Wednesday, May 30, 2012

Define, Design, Develop, Operate

Over the last five years I have met, talked too and worked with hundreds of technology entrepreneurs. Looking back I am horrified at the number of failed software projects I have encountered. From the now ex-wife, I heard about an entrepreneur who sank the family fortune into an ill-fated software project, outsourced to India. I met with the entrepreneur who had developed a web application without ever specifying it, naturally it never worked. I consulted with the astute businessman who after eight years was still nowhere near developing his software idea, due to a lack to sound technical knowledge, a lack of specification and software developers with no methodology. Moreover, I have received more calls than I can remember from disillusioned entrepreneurs who have fallen out with software developers, have systems that they want fixed or simply cannot get their vision implemented (in software).

In my view, these failed software projects are a very unproductive use of valuable resources, which, could be used for far more productive activities. Why do so many technology entrepreneurs fail ? Most of the cases above might very well have failed from a business perspective, however, most of them will never get to test their business models, as they will have failed way before they get to that stage. Why is this ?

If I were having a house built for my family, would I do so without specifying what it is I wanted ? Would I do so without sitting down with a professional and writing or drawing a specification, architecting my home ? Would I commit my money and time without seeing a viable plan and understanding the method by which the construction of my home would be created ? Would I not have a budget ? And finally, once my home is built, would I move in without making sure it is as I wanted and safe for me and my family to habitate ?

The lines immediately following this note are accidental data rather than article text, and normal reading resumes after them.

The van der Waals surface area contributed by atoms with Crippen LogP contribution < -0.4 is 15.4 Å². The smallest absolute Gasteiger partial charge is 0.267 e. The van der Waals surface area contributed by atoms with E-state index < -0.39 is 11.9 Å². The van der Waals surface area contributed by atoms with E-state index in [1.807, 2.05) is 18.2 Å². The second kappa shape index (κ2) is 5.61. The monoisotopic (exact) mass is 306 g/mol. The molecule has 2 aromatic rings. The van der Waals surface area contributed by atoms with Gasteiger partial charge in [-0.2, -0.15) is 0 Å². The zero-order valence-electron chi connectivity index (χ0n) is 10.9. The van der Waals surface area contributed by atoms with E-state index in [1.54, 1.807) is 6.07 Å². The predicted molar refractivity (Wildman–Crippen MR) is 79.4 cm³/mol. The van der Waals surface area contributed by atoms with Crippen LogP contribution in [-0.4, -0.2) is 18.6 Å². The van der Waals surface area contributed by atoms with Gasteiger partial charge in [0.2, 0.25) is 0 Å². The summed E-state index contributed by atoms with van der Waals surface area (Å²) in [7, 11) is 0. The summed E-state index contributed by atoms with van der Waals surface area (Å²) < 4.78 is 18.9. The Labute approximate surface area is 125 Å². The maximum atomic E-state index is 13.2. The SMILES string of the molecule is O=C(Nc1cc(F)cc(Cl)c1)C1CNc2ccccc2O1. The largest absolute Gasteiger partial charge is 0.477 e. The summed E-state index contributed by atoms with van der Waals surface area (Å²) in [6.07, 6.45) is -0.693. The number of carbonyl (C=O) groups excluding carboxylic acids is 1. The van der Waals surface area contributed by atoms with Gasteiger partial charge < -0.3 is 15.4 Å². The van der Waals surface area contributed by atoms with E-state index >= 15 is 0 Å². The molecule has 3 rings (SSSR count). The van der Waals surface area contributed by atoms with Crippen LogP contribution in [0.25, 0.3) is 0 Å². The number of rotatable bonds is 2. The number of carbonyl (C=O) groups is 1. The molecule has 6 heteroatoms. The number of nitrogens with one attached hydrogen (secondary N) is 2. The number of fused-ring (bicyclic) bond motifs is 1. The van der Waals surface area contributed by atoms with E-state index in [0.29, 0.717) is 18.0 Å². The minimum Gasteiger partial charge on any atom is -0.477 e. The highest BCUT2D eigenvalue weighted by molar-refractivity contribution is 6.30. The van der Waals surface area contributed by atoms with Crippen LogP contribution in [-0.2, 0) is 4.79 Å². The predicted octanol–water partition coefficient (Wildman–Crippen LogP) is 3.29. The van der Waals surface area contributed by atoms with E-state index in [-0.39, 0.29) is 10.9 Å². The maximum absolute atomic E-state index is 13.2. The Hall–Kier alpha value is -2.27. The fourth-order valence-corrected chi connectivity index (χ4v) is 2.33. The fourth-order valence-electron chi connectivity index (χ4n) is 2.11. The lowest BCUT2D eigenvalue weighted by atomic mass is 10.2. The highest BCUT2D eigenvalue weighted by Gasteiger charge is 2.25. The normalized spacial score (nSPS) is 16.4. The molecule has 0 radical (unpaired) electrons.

Why then do entrepreneurs, software engineers, project managers and technology developers undertake projects without following common sense practises that we see all around us in other disciplines ? This is a rhetorical question, but I would like to put down some of my thoughts on this :


  • Although software is used, it is not physical. Being an abstract thing, it is often treated that way. Abstract things are harder to imagine, harder to measure and generally harder to deal with.
  • Unlike hardware, the physical constraints imposed on software are very weak. This is especially true as speed and space become much less of an issue. 
  • The seemingly endless availability of software frameworks, libraries and technologies makes the software development eco-system a very confusing place. There is too much choice ! This choice is hard to manage. 
  • Hardware design does not change significantly as compared to software, over time. The software eco-system is moving very quickly and this adds confusion. 
In order to ground software engineering, we need to impose self-constraint. The more self-constraint we impose the easier the problem space. Contrary to what is practised in the world at the moment, we need more design discipline than for physical design, not less. If we stick to the fundamental basics of specifying what we want, designing the system, implementing the system with a consistent method and then testing and measuring what we have built, surely we can increase the rate of successful software projects ?

Please visit the OpenCTO project where we are trying to create better software development processes and methodology.

No comments:

Post a Comment

Please post your comments, I am interested in your views